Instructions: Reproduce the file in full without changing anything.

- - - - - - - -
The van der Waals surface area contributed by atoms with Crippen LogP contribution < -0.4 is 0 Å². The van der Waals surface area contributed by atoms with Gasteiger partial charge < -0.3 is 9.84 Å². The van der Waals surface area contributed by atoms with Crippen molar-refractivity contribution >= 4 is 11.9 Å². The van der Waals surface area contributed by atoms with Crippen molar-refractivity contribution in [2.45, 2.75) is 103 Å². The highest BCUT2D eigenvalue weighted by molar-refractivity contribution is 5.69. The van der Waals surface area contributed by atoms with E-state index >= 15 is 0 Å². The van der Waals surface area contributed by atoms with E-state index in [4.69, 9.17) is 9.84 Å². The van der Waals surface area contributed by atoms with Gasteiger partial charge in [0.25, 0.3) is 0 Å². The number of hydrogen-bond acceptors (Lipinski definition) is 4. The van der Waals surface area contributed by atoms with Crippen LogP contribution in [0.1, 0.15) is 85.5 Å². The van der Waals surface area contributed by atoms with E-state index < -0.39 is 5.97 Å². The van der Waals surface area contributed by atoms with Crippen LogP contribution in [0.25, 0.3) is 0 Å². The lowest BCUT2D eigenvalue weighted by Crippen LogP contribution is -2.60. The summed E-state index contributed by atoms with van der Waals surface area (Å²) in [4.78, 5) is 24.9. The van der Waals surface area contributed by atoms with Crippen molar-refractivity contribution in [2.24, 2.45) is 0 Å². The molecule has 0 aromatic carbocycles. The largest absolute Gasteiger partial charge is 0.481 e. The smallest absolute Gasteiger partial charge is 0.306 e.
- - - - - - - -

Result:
The van der Waals surface area contributed by atoms with Crippen LogP contribution < -0.4 is 0 Å². The van der Waals surface area contributed by atoms with Gasteiger partial charge < -0.3 is 9.84 Å². The van der Waals surface area contributed by atoms with Crippen molar-refractivity contribution >= 4 is 11.9 Å². The van der Waals surface area contributed by atoms with Crippen molar-refractivity contribution in [2.45, 2.75) is 103 Å². The highest BCUT2D eigenvalue weighted by molar-refractivity contribution is 5.69. The van der Waals surface area contributed by atoms with E-state index >= 15 is 0 Å². The van der Waals surface area contributed by atoms with E-state index in [4.69, 9.17) is 9.84 Å². The van der Waals surface area contributed by atoms with Gasteiger partial charge in [0.25, 0.3) is 0 Å². The number of hydrogen-bond acceptors (Lipinski definition) is 4. The van der Waals surface area contributed by atoms with Crippen LogP contribution in [0.1, 0.15) is 85.5 Å². The van der Waals surface area contributed by atoms with E-state index < -0.39 is 5.97 Å². The van der Waals surface area contributed by atoms with Crippen LogP contribution in [0.25, 0.3) is 0 Å². The lowest BCUT2D eigenvalue weighted by Crippen LogP contribution is -2.60. The summed E-state index contributed by atoms with van der Waals surface area (Å²) in [4.78, 5) is 24.9. The van der Waals surface area contributed by atoms with Crippen molar-refractivity contribution in [2.24, 2.45) is 0 Å². The molecule has 0 aromatic carbocycles. The largest absolute Gasteiger partial charge is 0.481 e. The smallest absolute Gasteiger partial charge is 0.306 e.